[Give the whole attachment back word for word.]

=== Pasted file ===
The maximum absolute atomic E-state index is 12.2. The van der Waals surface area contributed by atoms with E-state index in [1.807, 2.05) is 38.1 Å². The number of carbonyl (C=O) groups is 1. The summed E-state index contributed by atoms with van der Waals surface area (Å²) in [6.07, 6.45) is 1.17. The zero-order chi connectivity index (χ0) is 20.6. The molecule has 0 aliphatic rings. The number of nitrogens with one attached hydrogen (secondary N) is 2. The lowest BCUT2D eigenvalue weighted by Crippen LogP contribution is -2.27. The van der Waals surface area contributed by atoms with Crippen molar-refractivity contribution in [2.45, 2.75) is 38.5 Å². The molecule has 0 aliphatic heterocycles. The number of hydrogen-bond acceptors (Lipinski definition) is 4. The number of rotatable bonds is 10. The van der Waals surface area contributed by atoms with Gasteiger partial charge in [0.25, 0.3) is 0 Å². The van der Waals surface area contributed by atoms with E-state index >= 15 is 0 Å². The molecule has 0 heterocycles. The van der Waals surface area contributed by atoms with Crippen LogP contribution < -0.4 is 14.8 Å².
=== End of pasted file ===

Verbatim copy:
The maximum absolute atomic E-state index is 12.2. The van der Waals surface area contributed by atoms with E-state index in [1.807, 2.05) is 38.1 Å². The number of carbonyl (C=O) groups is 1. The summed E-state index contributed by atoms with van der Waals surface area (Å²) in [6.07, 6.45) is 1.17. The zero-order chi connectivity index (χ0) is 20.6. The molecule has 0 aliphatic rings. The number of nitrogens with one attached hydrogen (secondary N) is 2. The lowest BCUT2D eigenvalue weighted by Crippen LogP contribution is -2.27. The van der Waals surface area contributed by atoms with Crippen molar-refractivity contribution in [2.45, 2.75) is 38.5 Å². The molecule has 0 aliphatic heterocycles. The number of hydrogen-bond acceptors (Lipinski definition) is 4. The number of rotatable bonds is 10. The van der Waals surface area contributed by atoms with Gasteiger partial charge in [0.25, 0.3) is 0 Å². The van der Waals surface area contributed by atoms with E-state index >= 15 is 0 Å². The molecule has 0 heterocycles. The van der Waals surface area contributed by atoms with Crippen LogP contribution < -0.4 is 14.8 Å².